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Maxwell’s Project 3 “A Ramble”

December 9, 2014

Project IV

November 6, 2014

Project IV proposal

Working title: Holy Bagel, Where Art Thou

This project uses bagels as a portal to a greater issue in my life: my confused religious/cultural identity.

The back story: I went to a christian preschool in which i was the only Jew among my peers. I had an identity crisis at the age of 5 when I made a classmate cry by informing her that Santa isn’t real. From then on my parents bribed me with chocolate to keep my mouth shut about Mr. Claus. I was always the token Jew among my friends, and my family doesn’t have time to be very religious. So, for the most part, my Judaism was brushed off the radar. Except for one thing – bagels.

Bagels, lox, and schmear. Every Sunday in my household was bagel brunch and bagels have become a holy entity in my strange cultural embracement of religion. Israelis find this Jewish-American tradition humorous. In Israel there’s even a fast-food chain “Holy Bagel,” dedicated to alluring tacky tourists.

Why this project? Bagels are empty carbs loaded with tradition and history – sprouting from immigration to New York city and tales and woes of the Jewish-American working class. They have continued to be an important presence in my life, even while living in the South. Due to the non-controversial nature of this food item, I’ve noticed that my friends truly light up when talking about their bagel preferences, which I intend to use  to capture the greater spirit of family traditions and cultural identity.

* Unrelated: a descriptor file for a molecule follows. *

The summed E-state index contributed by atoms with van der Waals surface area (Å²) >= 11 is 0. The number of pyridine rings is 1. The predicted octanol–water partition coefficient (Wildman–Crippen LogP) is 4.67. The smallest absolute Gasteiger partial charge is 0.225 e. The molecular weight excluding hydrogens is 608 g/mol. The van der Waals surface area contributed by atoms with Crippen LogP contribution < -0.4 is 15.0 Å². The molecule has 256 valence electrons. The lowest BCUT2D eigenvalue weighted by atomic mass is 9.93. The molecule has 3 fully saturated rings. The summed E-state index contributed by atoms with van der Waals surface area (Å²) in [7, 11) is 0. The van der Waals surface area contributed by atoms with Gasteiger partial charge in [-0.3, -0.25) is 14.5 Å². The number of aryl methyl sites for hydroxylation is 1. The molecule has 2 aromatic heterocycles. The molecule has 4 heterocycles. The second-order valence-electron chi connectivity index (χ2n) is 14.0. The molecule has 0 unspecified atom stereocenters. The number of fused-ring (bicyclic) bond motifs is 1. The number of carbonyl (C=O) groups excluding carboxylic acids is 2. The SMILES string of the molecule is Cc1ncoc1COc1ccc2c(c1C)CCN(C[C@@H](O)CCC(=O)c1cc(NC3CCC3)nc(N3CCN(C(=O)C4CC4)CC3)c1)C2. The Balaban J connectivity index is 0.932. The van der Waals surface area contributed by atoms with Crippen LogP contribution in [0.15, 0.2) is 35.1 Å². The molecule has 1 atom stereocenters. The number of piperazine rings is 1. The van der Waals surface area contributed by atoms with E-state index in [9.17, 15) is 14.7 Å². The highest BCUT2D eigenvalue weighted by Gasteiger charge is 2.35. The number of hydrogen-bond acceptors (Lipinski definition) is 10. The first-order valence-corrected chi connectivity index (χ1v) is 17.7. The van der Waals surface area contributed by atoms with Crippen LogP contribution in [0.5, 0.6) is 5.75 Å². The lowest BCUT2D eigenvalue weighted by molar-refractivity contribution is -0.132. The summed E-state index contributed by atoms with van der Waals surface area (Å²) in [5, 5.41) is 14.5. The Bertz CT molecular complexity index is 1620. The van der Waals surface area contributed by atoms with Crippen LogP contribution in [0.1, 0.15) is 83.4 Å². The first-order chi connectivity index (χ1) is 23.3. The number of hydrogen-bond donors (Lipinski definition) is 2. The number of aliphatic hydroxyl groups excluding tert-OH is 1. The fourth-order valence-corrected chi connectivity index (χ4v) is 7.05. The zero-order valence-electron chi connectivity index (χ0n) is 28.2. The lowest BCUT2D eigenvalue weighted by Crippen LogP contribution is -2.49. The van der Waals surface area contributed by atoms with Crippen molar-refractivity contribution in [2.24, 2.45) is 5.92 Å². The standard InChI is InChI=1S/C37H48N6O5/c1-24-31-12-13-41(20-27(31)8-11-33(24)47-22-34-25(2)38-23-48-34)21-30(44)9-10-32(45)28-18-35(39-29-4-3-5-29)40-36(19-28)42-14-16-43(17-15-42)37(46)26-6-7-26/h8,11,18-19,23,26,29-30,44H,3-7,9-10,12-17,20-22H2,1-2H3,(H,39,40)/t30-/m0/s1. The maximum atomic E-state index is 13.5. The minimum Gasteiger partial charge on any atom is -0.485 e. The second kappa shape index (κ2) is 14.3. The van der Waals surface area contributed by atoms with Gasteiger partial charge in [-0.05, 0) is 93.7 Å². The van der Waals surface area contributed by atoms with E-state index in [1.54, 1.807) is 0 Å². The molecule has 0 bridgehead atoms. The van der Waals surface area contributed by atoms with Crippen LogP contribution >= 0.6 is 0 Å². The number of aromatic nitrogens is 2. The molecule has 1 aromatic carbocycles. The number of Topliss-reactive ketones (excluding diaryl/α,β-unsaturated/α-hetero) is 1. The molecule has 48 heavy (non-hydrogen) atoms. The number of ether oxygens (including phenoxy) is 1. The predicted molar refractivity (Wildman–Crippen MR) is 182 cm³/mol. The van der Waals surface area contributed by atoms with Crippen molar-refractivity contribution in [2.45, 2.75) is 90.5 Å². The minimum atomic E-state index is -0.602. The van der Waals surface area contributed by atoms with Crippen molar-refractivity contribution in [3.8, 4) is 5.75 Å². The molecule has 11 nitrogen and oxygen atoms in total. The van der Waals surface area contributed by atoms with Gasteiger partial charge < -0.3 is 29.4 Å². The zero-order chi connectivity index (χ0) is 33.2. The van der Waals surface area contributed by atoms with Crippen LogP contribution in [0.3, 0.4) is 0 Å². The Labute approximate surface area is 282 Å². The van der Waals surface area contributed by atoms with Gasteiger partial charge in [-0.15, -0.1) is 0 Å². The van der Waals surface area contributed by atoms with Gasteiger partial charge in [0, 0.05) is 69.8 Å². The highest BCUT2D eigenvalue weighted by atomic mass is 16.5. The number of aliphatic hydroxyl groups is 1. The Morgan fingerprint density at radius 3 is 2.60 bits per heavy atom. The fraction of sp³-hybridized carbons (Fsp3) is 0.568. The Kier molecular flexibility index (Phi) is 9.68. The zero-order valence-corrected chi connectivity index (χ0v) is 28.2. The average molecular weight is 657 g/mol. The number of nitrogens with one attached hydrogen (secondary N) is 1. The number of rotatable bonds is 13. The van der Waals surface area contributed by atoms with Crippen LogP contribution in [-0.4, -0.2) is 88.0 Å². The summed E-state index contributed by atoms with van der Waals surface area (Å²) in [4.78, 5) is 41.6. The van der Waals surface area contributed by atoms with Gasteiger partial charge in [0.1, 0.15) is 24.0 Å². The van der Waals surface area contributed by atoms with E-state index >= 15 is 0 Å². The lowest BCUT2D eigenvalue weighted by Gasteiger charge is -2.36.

Why an essay? Nashville – as an up and coming city – has to meet the demands its uniquely growing Jewish population, mostly relocated from Jersey/NYC areas. I frequently witness members of this population go to ridiculous measures to find a “real,” “New York” bagel. I find this quest extremely amusing and I want to explore it some more.

Where:

Star Bagel, Nashville, which prides itself on “New York Quality” bagels vs. the quick-fix for most bagel-hungry students at Brueggers on 21st.

Who:

I’ve been told to contact Emma Roth. Her father owns a “real deal” NYC bakery that she’s spent a lot of time working in, especially before big Jewish holidays. Emilie Weiner – a close friend of mine whose father is the president of her temple. She worships the bagel more than anyone I know. Her Detroit accent is the funniest thing. The cashier at Brueggers who knows my bagel order by heart- I would love to know if she even acknowledges the Jewish-American association of their bagels. Jake Brenner – a peer who will sporadically “go on a diet” that consists of merely cutting out bagels. Rabbi Schlomo (the nicest man, who I’m sure will have oodles of commentary). Rachel Vance – The “japiest” girl I know (Jewish American Princess), who positively acknowledges this title. She runs a food blog and consistently features southern bagels. I feel like I’m allowed to make fun of these things (JAPS, bagel lovers etc.) because I’m technically a part of the demographic.